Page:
if you want freedom, take it. cant you see the game is rigged? of course you can. cant you do something about it other than discuss it ad-nauseum ?

start discussing the solution at least, for the love of all that is good
bogden
i dont' think so.
bauzz
Being a swiss citizen you can hold a vote on every change of law and constitution no matter whether it is communal, cantonal or national. If you are against a certain change of law you have the possibility to collect a certain number of signatures from swiss citizens (it's around 200'000) and take hold of a referendum, which means the swiss population has to decide or vote whether they agree to the change of law or not.

This requires a certain majority of the citizens and in addition demands time and interest. Else people are very easily affected by political commercials and propaganda-close party-information...

Believe it or not, the swiss system is a 1 PS car with Ferrari Brakes. Each change has to be agreed by all minorities and this is how the Swiss culture is: 4 languages, regions and cultures devided by the alps united in one country.

I am happy to live in a country in which citizens can not only vote for representatives in the council. The Swiss take an active role in forming the country. Therefore I vote.
zluis
Well,

I'm also displased with all politicians. One of my favorites phrases is:
"There will only peace in the wolrd when the last politician will be hanged with the guts of the last priest"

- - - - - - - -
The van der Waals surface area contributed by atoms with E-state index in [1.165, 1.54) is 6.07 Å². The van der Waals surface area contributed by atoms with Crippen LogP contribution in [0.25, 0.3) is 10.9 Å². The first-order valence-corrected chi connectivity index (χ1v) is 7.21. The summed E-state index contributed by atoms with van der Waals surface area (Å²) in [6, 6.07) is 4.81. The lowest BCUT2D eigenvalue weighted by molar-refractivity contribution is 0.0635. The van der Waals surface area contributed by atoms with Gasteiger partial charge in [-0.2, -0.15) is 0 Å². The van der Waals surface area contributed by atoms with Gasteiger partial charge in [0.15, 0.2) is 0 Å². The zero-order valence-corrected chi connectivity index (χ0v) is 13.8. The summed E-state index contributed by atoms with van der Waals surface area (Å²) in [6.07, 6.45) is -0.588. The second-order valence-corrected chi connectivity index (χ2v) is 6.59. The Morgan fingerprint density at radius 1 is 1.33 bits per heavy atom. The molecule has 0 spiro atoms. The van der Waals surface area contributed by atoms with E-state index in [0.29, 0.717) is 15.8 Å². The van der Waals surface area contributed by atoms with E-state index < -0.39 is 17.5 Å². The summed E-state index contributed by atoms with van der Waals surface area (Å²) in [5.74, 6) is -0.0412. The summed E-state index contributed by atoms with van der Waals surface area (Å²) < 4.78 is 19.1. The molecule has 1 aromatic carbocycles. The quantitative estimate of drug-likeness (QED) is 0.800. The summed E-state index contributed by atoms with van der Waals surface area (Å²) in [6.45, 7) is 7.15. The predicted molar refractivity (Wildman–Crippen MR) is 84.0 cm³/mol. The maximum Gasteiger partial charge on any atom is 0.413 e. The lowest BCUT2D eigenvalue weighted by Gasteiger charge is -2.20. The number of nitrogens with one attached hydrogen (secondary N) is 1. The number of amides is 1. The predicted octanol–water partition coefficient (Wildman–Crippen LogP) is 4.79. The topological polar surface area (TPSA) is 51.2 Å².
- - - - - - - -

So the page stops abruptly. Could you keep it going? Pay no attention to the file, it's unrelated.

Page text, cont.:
Sorry if I ofended some of you, I'm, not that radical but this sates two majors war makers, politics and religions.

When I say vote I don't mean to imposse my will on anyone, I even defend that if we are not pleased we should vote in blank. But with our system the only way of making a statement is trough votes.
If just don't vote we are silencing ourselves volontarely, wich I beleive is not good at all.
If blank votes would reach a significant amount politicians would have to look at things the other way.
In Porugal the abstention rate is alway about 35%, the only conclusions that politicians and political analist reach is that Portuguese don't care at all wich way the country is going. Does not voting help or change anything?
But on the other way what does change anything?
What is on our reach to change things?

Well on my part I think it is working as hard as I can to improve myself.
If each one of us would improve himself the world would be a lot better place to live in, because each individual would be the best he or she can be.

We would reach a Tao state of regulating without regulation.

I like the Swiss way of things, I would like to know more about it.
earningonthenet
The question is simple. Do you want to have a say in your future, your life and your liberties? It is true, often today it seems futile to cast your vote. Often the people take measures beyond simple voting to express their views...ie riot, revolt, uprising... even revolution. These are all forms of voting albiet some more productive than others. My thought is that so long as the society I'm living in allows me basic freedoms including the right to earn a fair living, the right to travel where I wish and the right to express my thoughts through a variety of means, I will support that society by calmly expressing my opionion at the polling station. BUT, if that society begins to encroach upon those basic freedoms as mentioned above, my vote turns to revolution!
no_face15
It would be nice if people were represented rather than, as it was in the past election, you get to choose between 2 people, neither of whom are worth voting for... actually it was more like, keep the old or try this other guy. Its like asking if you'd like a job and get stabbed, or get stabbed and not have a job, nobody wants to get stabbed, but for some reason there are people who would like other people to get stabbed and lose their jobs, make sense, i know it does.